2013 09 03 NYT Brazil Angered Over Report N.S.A. Spied on President – NYTimes.com
Brazil Angered Over Report N.S.A. Spied on President
RIO DE JANEIRO — Brazil’s government summoned the United States ambassador on Monday to respond to new revelations of American surveillance of President Dilma Rousseff and her top aides, complicating relations between the countries ahead of Ms. Rousseff’s state visit to Washington next month.
While senior Brazilian officials expressed indignation over the revelations of spying by the National Security Agency on both Ms. Rousseff and Enrique Peña Nieto, now the president of Mexico — reported Sunday on the Globo television network — they stopped short of saying whether Ms. Rousseff’s visit was at risk of being called off.
“This would be an unacceptable violation to our sovereignty, involving our head of state,” José Eduardo Cardozo, Brazil’s justice minister, said in an interview. Mr. Cardozo said that Brazil had requested an explanation from Washington regarding the revelations, emphasizing that he had already proposed in meetings with American officials a legal accord regulating United States intelligence activities in Brazil.
“Something like this would clearly not fit” within such an agreement, Mr. Cardozo said.
The report, based on documents provided by the fugitive N.S.A. contractor Edward J. Snowden to Glenn Greenwald, an American journalist living in Brazil, described how the N.S.A. used different computer programs to filter through communications and gain access to specific e-mails, telephone calls and text messages of Ms. Rousseff’s top aides.
In the case of Mexico’s leader, the Globo report described how the N.S.A. obtained a text message from Mr. Peña Nieto himself in 2012, while he was a candidate for the presidency, that referred to an appointment he planned to make to his staff if elected.
Mexico’s response to the revelations was muted compared with Brazil’s. Mexico’s Foreign Ministry said in a statement that it was asking the United States in a diplomatic note for an “exhaustive investigation” into the matter, while also summoning the American ambassador to emphasize the government’s position.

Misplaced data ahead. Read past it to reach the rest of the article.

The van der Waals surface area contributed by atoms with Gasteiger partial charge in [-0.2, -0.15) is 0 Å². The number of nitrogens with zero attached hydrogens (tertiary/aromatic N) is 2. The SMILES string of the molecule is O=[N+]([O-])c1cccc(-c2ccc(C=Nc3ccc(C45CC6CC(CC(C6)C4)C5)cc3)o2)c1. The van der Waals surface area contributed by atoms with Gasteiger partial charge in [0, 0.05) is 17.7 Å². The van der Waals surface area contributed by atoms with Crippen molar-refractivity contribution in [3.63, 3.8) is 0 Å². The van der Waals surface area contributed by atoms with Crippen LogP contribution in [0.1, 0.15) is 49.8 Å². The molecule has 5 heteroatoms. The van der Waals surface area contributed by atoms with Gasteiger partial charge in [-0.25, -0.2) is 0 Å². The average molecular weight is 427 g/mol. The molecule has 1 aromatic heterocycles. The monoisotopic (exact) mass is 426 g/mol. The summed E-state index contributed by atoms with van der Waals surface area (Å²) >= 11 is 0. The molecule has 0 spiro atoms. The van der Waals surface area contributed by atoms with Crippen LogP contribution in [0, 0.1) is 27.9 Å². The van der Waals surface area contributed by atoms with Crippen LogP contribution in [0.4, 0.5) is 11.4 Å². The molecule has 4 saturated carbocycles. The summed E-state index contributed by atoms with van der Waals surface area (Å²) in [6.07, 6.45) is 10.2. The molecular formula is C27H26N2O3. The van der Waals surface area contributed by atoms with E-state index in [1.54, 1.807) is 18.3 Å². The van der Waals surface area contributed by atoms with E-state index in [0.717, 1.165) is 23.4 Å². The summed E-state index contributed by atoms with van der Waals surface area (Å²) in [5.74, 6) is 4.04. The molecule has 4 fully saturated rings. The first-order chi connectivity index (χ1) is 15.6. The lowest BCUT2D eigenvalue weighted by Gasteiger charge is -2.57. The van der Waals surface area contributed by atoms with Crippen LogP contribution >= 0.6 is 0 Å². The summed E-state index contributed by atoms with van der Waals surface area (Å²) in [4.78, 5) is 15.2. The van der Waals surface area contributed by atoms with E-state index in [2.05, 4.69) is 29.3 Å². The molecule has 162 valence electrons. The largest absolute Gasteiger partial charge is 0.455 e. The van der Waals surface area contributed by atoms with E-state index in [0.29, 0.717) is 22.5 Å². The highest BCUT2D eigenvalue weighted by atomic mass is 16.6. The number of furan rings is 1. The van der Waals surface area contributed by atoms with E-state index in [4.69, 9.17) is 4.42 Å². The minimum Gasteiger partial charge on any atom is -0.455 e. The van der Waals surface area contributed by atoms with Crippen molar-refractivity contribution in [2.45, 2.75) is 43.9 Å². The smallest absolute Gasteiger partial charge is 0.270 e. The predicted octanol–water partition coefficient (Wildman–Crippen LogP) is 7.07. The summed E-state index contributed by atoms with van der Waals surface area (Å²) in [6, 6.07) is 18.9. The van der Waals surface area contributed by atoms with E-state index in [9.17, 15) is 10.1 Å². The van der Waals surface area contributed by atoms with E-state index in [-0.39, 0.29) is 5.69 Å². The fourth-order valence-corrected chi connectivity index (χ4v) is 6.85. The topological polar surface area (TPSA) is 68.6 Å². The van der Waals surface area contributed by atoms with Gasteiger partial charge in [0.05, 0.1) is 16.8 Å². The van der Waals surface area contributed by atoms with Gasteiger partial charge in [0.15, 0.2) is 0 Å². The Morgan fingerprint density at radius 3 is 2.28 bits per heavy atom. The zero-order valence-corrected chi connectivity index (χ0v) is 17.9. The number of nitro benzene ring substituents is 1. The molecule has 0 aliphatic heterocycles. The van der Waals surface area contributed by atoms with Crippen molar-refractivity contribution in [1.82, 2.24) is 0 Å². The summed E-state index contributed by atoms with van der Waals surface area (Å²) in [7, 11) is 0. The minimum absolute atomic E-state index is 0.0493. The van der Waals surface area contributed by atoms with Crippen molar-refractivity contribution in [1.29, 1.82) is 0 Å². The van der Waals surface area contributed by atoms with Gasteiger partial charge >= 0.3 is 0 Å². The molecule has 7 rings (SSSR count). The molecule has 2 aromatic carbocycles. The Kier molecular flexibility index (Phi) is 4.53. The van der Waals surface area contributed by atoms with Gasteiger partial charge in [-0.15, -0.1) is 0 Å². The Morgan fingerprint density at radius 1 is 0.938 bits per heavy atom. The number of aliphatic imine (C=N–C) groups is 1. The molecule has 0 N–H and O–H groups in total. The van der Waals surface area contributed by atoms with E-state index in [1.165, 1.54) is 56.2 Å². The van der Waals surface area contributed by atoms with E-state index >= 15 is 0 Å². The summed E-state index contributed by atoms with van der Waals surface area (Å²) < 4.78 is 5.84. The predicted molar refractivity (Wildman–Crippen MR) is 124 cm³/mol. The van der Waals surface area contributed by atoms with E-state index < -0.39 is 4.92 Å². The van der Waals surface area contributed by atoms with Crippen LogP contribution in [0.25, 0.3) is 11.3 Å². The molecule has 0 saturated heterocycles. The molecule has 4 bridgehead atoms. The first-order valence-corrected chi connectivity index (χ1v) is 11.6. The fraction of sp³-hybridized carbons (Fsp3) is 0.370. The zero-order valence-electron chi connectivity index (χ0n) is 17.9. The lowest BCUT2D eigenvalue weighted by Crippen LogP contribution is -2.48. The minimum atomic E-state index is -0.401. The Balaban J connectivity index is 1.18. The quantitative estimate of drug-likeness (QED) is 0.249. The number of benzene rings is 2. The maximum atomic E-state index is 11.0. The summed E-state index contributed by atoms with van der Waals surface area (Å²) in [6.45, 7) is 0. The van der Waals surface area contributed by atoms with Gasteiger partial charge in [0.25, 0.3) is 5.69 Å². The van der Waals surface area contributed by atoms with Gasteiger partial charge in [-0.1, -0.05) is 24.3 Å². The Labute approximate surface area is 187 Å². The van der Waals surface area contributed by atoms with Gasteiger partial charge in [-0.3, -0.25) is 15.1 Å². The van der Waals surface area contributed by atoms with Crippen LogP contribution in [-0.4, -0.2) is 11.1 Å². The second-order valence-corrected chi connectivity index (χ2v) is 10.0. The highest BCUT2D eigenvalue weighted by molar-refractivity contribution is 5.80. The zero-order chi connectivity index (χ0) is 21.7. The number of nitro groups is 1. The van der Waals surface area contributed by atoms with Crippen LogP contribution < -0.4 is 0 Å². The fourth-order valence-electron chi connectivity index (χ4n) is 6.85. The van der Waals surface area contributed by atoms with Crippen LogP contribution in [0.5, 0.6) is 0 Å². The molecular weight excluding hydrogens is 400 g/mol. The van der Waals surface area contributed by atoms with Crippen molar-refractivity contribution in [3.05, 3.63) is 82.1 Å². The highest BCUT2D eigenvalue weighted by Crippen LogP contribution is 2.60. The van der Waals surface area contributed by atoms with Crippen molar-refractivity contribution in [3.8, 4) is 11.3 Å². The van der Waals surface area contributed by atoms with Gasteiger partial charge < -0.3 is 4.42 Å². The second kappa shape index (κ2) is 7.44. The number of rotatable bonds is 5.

Washington has been seeking to enhance its ties with Brazil, Latin America’s largest country, by reaching out to Ms. Rousseff. Her government was already angered by previous revelations that Brazil ranked among the N.S.A.’s most spied-upon countries.
While Brazil maintains generally warm ties with the United States, resentment lingers over the repressive eavesdropping by the military dictatorship from 1964 to 1985 and the support of the United States for the coup that brought the military to power.
American officials here were put on the defensive just weeks after Secretary of State John Kerry briefly visited Brazil in August in an effort to ease tension over earlier reports describing how the N.S.A. had established a data collection center in Brasília, among the strategies the N.S.A. is said to have used to delve into Brazil’s large telecommunications hubs.
The American Embassy in Brasília said Monday that it would not comment on the matter.
Beyond condemning American spying practices, Brazil is taking other steps. For instance, Gen. Sinclair Mayer, who runs the Brazilian Army’s science and technology department, recently told lawmakers of a plan to establish underwater Internet cables linking Brazil to Europe and Africa, reflecting an effort to reroute Internet traffic now going through the United States.
Brazil also said in August that it had chosen a French-Italian venture to build a satellite for military and civilian use, part of a bid to ensure sovereignty of important communications.
The Brazilian authorities have also ordered Brazil’s Postal Service to develop a national e-mail system allowing users to exchange encrypted messages that would presumably be harder for intelligence agencies to monitor. The new system, scheduled to begin in 2014, is intended as an alternative to American services like Gmail and Hotmail.
Cybersecurity experts have expressed skepticism, pointing to how even hackers have found ways to penetrate seemingly secure satellites and porous parts of the Internet, but Brazil is still moving ahead with the programs.
For Mexico, the report comes at an awkward time, with Vice President Joseph R. Biden Jr. scheduled to visit Mexico soon to promote economic talks and with American law enforcement officials continuing to chafe over the unexpected release of one of the most notorious drug lords from a Mexico prison.
The security relationship under Mr. Peña Nieto has been strained at times, with his government seeking to control American law enforcement activity in Mexico more tightly, but both countries have promised to collaborate closely and have worked on arrests.
Simon Romero reported from Rio de Janeiro, and Randal C. Archibold from Mexico City.